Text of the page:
After over a decade of decriminalisation in Portugal, the political party Bloco de Esquerda has proposed the implementation of the Cannabis Social Club model which has been gaining momentum throughout Europe as a viable alternative to the black market supply chain that funds criminal organisations and leaves quality in the hands of often unscrupulous criminals.
On the 23rd of April 2013 the socialist-left Bloco de Esquerda (Left Bloc) submitted a proposal to the Portuguese parliament to legalise the cultivation of cannabis for personal use as well as create a legal framework for the operation of Cannabis Social Clubs based on the success of such experiments in Spain, Belgium and Switzerland, as well as the successful ballots for legalisation of recreational cannabis which took place in Colorado and Washington states in November 2012. The proposal will be debated in Portuguese Parliament on the 8th May 2013.
The opening of the proposal explains the motives and reasons behind it, referring to the UN’s 2011 Global Report on Drugs which showed that the prohibitionist ‘War on Drugs’ has been a gigantic failure that has failed to curb drug consumption in the slightest while gifting enormous amounts of money to organised criminals and terrorists, funding violence and corruption across the globe. It is also pointed out that cannabis is the most used illegal drug in the world, with the UN calculating that 203 million people have used it within the last year.
In 2001, amidst an epidemic of HIV among injecting drug users, Portugal decriminalised the consumption of all drugs, deciding to refer users to healthcare professionals rather than treating them as criminals. This has been hailed as a success and held up as a global example of alternatives to prohibition. However the supply side is still criminalised and illicit, meaning that users of cannabis, have to either resort to the black market and fund organised crime, or become criminals by growing for themselves.
Recognising that cannabis use carries risks no greater than those of legal substances such as tobacco and alcohol, the proposal states that a truly harm reduction centric policy would remove users from the black market by providing a regulated supply of cannabis with quality control checks in place as well as providing informed and balanced education on use and risks associated with use.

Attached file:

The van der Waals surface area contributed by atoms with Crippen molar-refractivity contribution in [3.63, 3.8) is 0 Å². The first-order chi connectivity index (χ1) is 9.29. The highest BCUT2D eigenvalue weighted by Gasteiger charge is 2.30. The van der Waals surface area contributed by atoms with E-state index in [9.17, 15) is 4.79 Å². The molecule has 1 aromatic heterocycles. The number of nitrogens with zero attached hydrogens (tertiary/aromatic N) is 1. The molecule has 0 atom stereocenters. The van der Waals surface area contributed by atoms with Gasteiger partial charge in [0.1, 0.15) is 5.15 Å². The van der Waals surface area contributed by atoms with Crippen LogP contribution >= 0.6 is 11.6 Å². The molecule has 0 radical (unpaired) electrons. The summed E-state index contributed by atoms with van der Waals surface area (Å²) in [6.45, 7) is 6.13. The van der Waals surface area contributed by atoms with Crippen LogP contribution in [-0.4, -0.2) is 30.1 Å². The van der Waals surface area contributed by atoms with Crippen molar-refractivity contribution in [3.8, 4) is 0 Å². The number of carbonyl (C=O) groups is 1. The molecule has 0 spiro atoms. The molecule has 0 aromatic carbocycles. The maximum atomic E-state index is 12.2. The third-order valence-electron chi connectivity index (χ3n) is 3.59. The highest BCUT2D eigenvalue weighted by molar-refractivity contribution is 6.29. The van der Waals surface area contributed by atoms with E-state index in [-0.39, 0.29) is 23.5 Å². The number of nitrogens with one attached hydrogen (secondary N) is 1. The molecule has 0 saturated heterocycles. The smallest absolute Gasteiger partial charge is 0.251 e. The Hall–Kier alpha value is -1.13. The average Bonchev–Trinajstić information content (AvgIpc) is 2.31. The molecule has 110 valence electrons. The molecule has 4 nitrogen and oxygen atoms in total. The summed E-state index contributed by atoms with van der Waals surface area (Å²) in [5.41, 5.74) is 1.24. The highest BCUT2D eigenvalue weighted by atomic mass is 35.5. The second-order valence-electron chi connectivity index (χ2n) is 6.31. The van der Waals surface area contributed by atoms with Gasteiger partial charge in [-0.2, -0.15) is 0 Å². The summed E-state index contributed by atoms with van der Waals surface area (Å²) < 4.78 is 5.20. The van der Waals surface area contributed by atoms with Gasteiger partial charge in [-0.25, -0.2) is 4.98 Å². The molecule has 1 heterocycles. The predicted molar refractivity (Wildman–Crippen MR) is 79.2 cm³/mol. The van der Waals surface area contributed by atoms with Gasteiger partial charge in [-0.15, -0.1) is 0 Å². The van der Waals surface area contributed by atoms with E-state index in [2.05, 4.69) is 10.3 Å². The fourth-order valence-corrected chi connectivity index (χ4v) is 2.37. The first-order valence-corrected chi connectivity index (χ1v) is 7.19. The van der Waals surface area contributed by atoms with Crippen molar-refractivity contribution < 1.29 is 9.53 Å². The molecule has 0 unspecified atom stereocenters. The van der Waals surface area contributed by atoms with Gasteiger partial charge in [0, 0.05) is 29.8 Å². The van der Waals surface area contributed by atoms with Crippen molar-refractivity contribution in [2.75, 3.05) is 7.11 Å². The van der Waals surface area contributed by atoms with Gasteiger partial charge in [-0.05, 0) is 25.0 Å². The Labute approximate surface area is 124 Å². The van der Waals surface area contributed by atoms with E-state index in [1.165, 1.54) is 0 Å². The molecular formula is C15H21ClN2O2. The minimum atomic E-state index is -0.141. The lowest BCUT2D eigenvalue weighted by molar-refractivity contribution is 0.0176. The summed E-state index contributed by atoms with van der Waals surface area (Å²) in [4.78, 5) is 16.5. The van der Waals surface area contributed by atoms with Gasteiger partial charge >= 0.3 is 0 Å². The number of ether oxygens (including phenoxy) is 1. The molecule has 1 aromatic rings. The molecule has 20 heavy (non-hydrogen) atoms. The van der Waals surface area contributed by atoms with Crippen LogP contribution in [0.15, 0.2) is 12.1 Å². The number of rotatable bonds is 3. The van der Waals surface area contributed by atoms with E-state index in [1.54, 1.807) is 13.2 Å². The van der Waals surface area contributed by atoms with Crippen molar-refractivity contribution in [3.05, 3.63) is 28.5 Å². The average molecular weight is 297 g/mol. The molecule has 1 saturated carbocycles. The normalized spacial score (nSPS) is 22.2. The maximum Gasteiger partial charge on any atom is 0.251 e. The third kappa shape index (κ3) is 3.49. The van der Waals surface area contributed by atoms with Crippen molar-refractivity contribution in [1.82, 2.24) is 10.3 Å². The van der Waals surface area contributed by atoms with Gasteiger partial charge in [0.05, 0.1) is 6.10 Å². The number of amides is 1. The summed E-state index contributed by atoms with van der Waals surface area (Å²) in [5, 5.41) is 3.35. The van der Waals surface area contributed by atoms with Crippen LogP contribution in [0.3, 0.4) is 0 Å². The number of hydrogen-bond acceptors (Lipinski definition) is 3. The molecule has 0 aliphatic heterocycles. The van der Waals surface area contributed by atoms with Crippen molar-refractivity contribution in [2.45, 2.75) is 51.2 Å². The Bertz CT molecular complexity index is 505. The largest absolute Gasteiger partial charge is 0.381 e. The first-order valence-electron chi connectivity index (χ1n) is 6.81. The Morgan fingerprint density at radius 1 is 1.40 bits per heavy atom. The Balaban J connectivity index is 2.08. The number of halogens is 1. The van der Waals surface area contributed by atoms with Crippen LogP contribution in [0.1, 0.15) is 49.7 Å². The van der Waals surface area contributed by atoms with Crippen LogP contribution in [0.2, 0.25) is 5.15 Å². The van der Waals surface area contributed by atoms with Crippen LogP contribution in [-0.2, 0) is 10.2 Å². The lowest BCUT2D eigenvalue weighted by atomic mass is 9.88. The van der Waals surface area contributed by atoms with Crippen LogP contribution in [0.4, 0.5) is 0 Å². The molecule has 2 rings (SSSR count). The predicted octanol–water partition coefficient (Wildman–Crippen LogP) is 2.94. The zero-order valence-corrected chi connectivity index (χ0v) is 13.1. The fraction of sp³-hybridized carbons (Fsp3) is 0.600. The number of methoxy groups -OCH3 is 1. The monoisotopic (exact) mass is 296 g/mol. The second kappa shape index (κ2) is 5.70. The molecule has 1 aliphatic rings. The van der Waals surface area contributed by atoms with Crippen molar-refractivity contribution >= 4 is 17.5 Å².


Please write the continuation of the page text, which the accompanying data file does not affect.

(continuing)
As such the Bloco de Esquerda propose the legalisation of cultivation for personal use, in conjunction with the creation of Cannabis Social Clubs as seen in Spain, Belgium and Switzerland in order to combat trafficking and to reduce the harms associated with cannabis use. The non-profit model of Cannabis Social Clubs is not in direct contravention with international conventions which prohibit the sale, import and export of cannabis. The clubs are non-profit associations of cannabis users who take part in collective cultivation for the personal use of the members, assuring quality control and taking responsibility for the transport and distribution of cannabis to members. The clubs have rules to exclude minors (those under 18) as well as to define the quantity of cannabis that each club has the right to cultivate (based on a predetermined limit for a reasonable 30 day supply – current law states that a 10 day supply is equal to 25g of herbal cannabis), there will also be a limit of 300 members per club, with users limited to membership of a single club. The sale and consumption of alcoholic beverages is forbidden on club premises, which will have to be over 300m from schools or nurseries.
This is good news for cannabis consumers not just in Portugal but in the UK and the rest of the world as it sets a precedent of political support for the Cannabis Social Club model and will provide even more evidence of the model’s efficacy if implemented. It also demonstrates that the social club model with regards to cannabis has many benefits over plain decriminalisation which still leaves the market completely unregulated and uncontrolled.
Let us hope that this proposal receives a positive response during the parliamentary debate on the 8th May and that we will again be able to use Portugal’s policies as shining examples of successful alternatives to the ‘War on Drugs’ which has claimed countless human lives over the last 40 years.
Let us hope that this proposal receives a positive response during the parliamentary debate on the 8th May and that we will again be able to use Portugal’s policies as shining examples of successful alternatives to the ‘War on Drugs’ – the policy of prohibition that has been used for the last 40 years as a tool to curtail personal freedoms, claiming countless lives in the process.